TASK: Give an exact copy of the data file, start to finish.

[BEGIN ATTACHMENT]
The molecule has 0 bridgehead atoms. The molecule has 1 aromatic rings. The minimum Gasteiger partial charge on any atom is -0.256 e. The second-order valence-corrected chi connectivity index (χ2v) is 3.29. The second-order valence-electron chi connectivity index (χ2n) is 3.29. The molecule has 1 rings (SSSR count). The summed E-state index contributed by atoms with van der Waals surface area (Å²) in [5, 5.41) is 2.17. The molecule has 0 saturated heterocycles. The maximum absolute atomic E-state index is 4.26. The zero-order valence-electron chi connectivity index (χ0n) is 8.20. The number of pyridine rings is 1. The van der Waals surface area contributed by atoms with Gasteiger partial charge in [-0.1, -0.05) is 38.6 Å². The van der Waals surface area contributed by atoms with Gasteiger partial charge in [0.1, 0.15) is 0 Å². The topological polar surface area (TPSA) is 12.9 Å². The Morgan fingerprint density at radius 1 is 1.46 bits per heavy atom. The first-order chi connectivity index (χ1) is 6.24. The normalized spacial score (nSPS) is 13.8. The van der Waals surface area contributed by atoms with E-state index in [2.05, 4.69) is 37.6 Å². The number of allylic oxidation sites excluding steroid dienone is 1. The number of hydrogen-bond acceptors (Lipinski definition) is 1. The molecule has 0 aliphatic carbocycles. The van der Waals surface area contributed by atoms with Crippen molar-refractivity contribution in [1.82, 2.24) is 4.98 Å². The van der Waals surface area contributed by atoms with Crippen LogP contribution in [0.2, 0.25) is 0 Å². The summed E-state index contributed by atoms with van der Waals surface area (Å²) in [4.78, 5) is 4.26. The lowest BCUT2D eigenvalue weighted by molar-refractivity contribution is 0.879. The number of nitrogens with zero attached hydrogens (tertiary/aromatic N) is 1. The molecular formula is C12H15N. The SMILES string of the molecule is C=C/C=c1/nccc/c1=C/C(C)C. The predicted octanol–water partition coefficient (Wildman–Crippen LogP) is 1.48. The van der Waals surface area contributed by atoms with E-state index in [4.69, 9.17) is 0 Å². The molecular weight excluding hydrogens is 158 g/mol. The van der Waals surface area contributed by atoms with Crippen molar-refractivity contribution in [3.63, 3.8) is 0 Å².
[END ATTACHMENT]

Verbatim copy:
The molecule has 0 bridgehead atoms. The molecule has 1 aromatic rings. The minimum Gasteiger partial charge on any atom is -0.256 e. The second-order valence-corrected chi connectivity index (χ2v) is 3.29. The second-order valence-electron chi connectivity index (χ2n) is 3.29. The molecule has 1 rings (SSSR count). The summed E-state index contributed by atoms with van der Waals surface area (Å²) in [5, 5.41) is 2.17. The molecule has 0 saturated heterocycles. The maximum absolute atomic E-state index is 4.26. The zero-order valence-electron chi connectivity index (χ0n) is 8.20. The number of pyridine rings is 1. The van der Waals surface area contributed by atoms with Gasteiger partial charge in [-0.1, -0.05) is 38.6 Å². The van der Waals surface area contributed by atoms with Gasteiger partial charge in [0.1, 0.15) is 0 Å². The topological polar surface area (TPSA) is 12.9 Å². The Morgan fingerprint density at radius 1 is 1.46 bits per heavy atom. The first-order chi connectivity index (χ1) is 6.24. The normalized spacial score (nSPS) is 13.8. The van der Waals surface area contributed by atoms with E-state index in [2.05, 4.69) is 37.6 Å². The number of allylic oxidation sites excluding steroid dienone is 1. The number of hydrogen-bond acceptors (Lipinski definition) is 1. The molecule has 0 aliphatic carbocycles. The van der Waals surface area contributed by atoms with Crippen molar-refractivity contribution in [1.82, 2.24) is 4.98 Å². The van der Waals surface area contributed by atoms with Crippen LogP contribution in [0.2, 0.25) is 0 Å². The summed E-state index contributed by atoms with van der Waals surface area (Å²) in [4.78, 5) is 4.26. The lowest BCUT2D eigenvalue weighted by molar-refractivity contribution is 0.879. The number of nitrogens with zero attached hydrogens (tertiary/aromatic N) is 1. The molecular formula is C12H15N. The SMILES string of the molecule is C=C/C=c1/nccc/c1=C/C(C)C. The predicted octanol–water partition coefficient (Wildman–Crippen LogP) is 1.48. The van der Waals surface area contributed by atoms with E-state index in [4.69, 9.17) is 0 Å². The molecular weight excluding hydrogens is 158 g/mol. The van der Waals surface area contributed by atoms with Crippen molar-refractivity contribution in [3.63, 3.8) is 0 Å².